We’ve pulled together a checklist of 10 symptoms of a bad meeting culture. Do you dare take it to see if yours make the grade?
Ask most people how they feel about meetings and you’re likely to be met with an aggrieved sigh and an epic eye roll rather than any enthusiasm for collaborating with their colleagues.
However, ask the same people what they like most about working for their company and the majority will tell you it’s the people they work with. So what makes workers, who like their colleagues and enjoy cooperating with them, groan when they’re forced into a room with them?
Meetings are a fantastic project management tool, a great way to communicate to a group effectively and develop ideas that would be impossible in a one to one setting. However, too many meetings are completely unnecessary or so badly run that they’ve developed a bit of a bad reputation.
And it’s not just staff morale that’s being damaged by bad meetings, recent research has revealed that US businesses lose £37 billion every year because of unnecessary meetings. In the UK we don’t fare much better, with a recent study by Citrix showing that Brits waste a year of their lives in pointless meetings, and consider a third of all daily meetings to be a total waste of time.
If you want to get an idea of how much time you’re wasting in pointless meetings, try out our meetings calculator.
So if you know you’ve got a case of chronic bad meetings, what can you do? First of all it is important to understand whether you really need a meeting, or whether an alternative means of communication would work.
Consider whether this is something you can work on independently, if what you need to say could be communicated in an email or if communication is necessary between attendees in real-time (if not, you could just call them directly).
Do not hold a meeting because it is your kneejerk reaction and you’re not entirely sure what you’re going to get out of it. Everybody hates that guy.
Once you’ve decided you absolutely, comprehensively, definitely do 100% need to hold a meeting, here are some ground rules:
Keep it small
The more people there are in the room, the less chance you have of everyone remaining focused on the task and the greater the chance that people will begin chatting amongst themselves. More attendees means fewer voices get heard and those who don’t get bored and distracted.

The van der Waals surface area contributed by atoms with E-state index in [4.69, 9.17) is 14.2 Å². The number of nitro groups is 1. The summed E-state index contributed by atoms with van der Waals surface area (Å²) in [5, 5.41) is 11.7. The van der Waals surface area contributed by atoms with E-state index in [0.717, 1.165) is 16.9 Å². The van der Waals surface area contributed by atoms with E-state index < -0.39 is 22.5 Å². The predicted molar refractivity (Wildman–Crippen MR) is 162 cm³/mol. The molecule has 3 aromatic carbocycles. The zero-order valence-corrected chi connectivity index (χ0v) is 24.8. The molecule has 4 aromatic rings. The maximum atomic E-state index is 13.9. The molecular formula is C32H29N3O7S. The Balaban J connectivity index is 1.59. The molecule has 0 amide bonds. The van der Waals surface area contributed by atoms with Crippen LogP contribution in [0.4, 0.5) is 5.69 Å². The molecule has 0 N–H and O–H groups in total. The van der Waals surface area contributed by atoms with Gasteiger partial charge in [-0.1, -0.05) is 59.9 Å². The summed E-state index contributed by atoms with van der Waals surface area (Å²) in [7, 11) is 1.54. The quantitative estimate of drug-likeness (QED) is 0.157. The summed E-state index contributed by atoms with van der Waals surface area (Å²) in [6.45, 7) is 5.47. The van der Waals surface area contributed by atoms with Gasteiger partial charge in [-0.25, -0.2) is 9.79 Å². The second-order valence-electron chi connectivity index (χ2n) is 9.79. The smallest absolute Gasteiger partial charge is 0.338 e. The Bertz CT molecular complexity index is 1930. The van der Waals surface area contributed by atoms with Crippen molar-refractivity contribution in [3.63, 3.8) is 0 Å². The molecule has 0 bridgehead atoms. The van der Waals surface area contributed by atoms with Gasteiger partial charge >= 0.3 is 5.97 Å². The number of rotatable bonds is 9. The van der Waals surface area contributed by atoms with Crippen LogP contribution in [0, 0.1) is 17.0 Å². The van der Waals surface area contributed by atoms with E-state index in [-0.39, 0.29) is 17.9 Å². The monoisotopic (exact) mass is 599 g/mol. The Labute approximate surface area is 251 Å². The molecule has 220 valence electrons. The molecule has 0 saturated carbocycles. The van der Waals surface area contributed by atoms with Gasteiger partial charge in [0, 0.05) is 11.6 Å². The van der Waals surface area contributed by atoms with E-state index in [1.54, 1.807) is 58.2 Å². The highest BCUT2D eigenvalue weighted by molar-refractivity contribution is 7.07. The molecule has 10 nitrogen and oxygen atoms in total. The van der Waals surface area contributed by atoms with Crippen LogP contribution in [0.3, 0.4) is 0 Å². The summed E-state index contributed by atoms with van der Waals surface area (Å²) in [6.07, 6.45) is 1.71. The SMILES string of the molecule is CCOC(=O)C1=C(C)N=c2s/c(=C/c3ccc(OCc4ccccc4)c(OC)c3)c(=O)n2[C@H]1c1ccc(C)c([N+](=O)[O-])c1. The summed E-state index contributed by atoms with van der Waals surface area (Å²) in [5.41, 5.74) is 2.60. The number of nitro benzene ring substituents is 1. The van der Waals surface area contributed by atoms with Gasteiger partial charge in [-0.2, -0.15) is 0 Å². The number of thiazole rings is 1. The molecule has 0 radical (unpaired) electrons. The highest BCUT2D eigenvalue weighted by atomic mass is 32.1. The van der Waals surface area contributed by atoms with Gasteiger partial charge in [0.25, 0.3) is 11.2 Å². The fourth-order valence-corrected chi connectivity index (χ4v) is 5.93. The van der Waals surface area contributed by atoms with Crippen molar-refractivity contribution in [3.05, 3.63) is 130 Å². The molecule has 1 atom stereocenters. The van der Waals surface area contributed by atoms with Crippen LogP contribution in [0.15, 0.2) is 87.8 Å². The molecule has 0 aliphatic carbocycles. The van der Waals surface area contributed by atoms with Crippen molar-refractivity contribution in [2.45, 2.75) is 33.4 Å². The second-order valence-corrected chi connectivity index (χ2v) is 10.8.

Look at five or six (including you) as your upper limit. If you’ve got more people on your attendance list, think hard about why you are inviting people and if they are really going to be adding to the discussion. Save their time and yours by cutting them from the list.
If the only people in the room are those who are very important to the task in hand, you’re much more likely to be able to keep the group on-topic. As soon as people who are not really involved or qualified are included, the quality of the discussion is reduced and no real progress is made.
If people need to be kept informed but don’t need to be involved in the decision, you can communicate with them after the meeting.
Get everyone informed
Make sure everyone knows at least 24 hours in advance what the topic of the meeting is and what you hope to achieve. Ensure that everyone knows you expect them to have reviewed the material before attending.
It’s a good idea to put your information in the meeting invite itself as that way it won’t get lost in a mountain of emails.
Focus on decisions, not discussions
If everyone has been given all the information they need in advance of the meeting, it allows you to focus immediately on discussing – and then deciding on – what needs to happen next. Your aim for the meeting should be to make a firm decision or come up with proposed solutions rather than a therapy session for everyone to bring up their personal gripes without offering any ideas.
This is much more effective when you set a firm topic and send people the information they need ahead of time.
Keep it short
Meeting schedulers have made everyone think that a meeting has to be at least 30 minutes long, but that’s not the case. Many effective meetings are closer to 10 to 15 minutes as people are informed when they attend, can quickly thrash out their plans and focus on what needs to happen next. If you’re planning a shorter meeting, ensure people understand this in advance.
Aim for 15 minutes and don’t be afraid to get everyone quickly back on track if they stray from the topic; efficient meetings must be focused.
Become a better meeting facilitator
While many of these points seem like common sense, running an effective meeting is tough, especially when the topic is contentious or political. There’s a reason there are so many bad meetings! If you’d like help to become a more effective meeting facilitator and presenter, our Facilitation and Effective Meetings classroom course could be the answer you’ve been looking for.